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Political Correctness Runs Amok Today

By Charles Cooper

Hello everyone, hope you’re having a good week.
As I’ve written several times over the years, I’m afraid that in this age where the tyranny of political correctness is running amok. We’re losing not only our southern way of talking,  but also our legendary southern sense of humor. It’s almost impossible these days to write or speak about anything without offending someone.
Speaking for myself I say enough is enough. Until enough of us call their hand, they’ll continue to encroach on our freedom. What do they offer as an alternative—a society where nobody is responsible for anything, where it’s always someone else’s fault.  
During the 75 years following the end of the War Between The States and the mobilization act just before World War II, southerners lived with adversity every day of their lives. They countered with a dry sense of humor, such as the farmer who told his mule he was better than him because he could vote but after the election he realized he had been a bigger jackass than his pappy.
Like John Wright, whose house was right on the edge of the road, which was the kid’s playground.  When Jim Gore asked him why didn’t he go on and put his house in the road, Mr. Wright replied, “Then the kids wouldn’t have any place to play.”  
When someone saw Alton Avant crossing the street with an axe and asked him where he was going, he replied, “I’m getting Mary’s ax sharpened It’s a sorry man who won’t keep his wife a sharp axe.”  
My uncle, John Cooper, in spite of being warned, put some hot food in his mouth and struggled and finally swallowed. He was asked  why he didn’t spit it out and he replied, “I didn’t want to burn a hole in the floor.”  
An Evangelist named Swope came to hold a revival at Jumper’s Chapel. When Brother Kennedy asked him why he was wearing his winter suit he said, “If it keeps out cold, it’ll  keep out heat.” The poor guy probably didn’t own another suit, but he dealt with it by making a joke.  
When one of our neighbors crossed his legs you could see he had a big hole in his shoe. He was asked by a friend why he didn’t get it fixed. He said, “That’s the only way I can keep my feet cool.”  
Papa Badley’s friend, Sump Smith, said that if a tornado approached, he was heading for the pea patch because the peas had saved his life for years and they would probably save him again.  
An early country singer, Charlie Poole, was in court for hitting a policeman and the judge told him, “Mr. Poole, what you need is a good lawyer,” and Mr. Poole replied, “No, what I need are some good witnesses.”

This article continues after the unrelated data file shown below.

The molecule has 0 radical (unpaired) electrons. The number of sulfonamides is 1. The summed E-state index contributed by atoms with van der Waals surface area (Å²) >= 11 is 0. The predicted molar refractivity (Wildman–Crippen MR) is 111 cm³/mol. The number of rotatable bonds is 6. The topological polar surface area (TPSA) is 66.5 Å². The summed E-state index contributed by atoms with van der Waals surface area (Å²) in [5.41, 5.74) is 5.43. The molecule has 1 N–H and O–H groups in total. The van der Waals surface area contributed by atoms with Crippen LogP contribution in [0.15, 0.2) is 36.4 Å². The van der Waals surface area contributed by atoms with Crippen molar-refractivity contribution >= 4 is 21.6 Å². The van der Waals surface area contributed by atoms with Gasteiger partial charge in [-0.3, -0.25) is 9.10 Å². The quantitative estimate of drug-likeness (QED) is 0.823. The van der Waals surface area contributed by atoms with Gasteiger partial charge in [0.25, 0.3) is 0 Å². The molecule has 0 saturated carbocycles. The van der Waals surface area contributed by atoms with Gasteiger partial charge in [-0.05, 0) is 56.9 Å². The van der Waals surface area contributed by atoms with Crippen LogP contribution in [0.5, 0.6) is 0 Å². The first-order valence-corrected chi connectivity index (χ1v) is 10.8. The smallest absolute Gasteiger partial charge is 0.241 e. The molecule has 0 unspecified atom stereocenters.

In the 1920s, a lawyer with questionable ethics told a prospective client, “My fee is $200 and I’ll furnish the witnesses or $400 if you furnish the witnesses.”
Now I realize that today some of you younger people will wonder if we found things like that funny. But, these people were dealing with their hard lot in life with their dry sense of humor.  Not only that, but it was always directed at themselves instead of others and that’s the key. Today everyone takes themselves too seriously. They also have too much time on their hands and exception to everything.  
We southerners have a lot in which to take pride. For example, in 1736 John Wesley founded the first Sunday School in America in Savannah, Georgia. Still  Wesley went back to England feeling that his trip to the New World had not been a success.
I still find evidence of the basic goodness in people because I had jammed a CD into my car player and my mechanic told me about a black man named Eric who could fix it. I went by his shop and he asked me if I had something to do for about 30 minutes.
He removed the unit and I ran a couple of errands. When I returned he put the unit back in and tested it.  I asked him how much and he said, “Twenty dollars.”  
This was a bargain as everyone I had contacted before wanted to sell me a new unit rather than fix the old one.  I handed him the $20 dollars and he thanked me and handed it back and said, “Give this to your preacher Sunday.”  This proves that in spite of all the negativity around us, there are more good people than bad if we would just look for them.  
My email address is or write me at P,O. Box 613189 Memphis, TN 38101 and have a great week.

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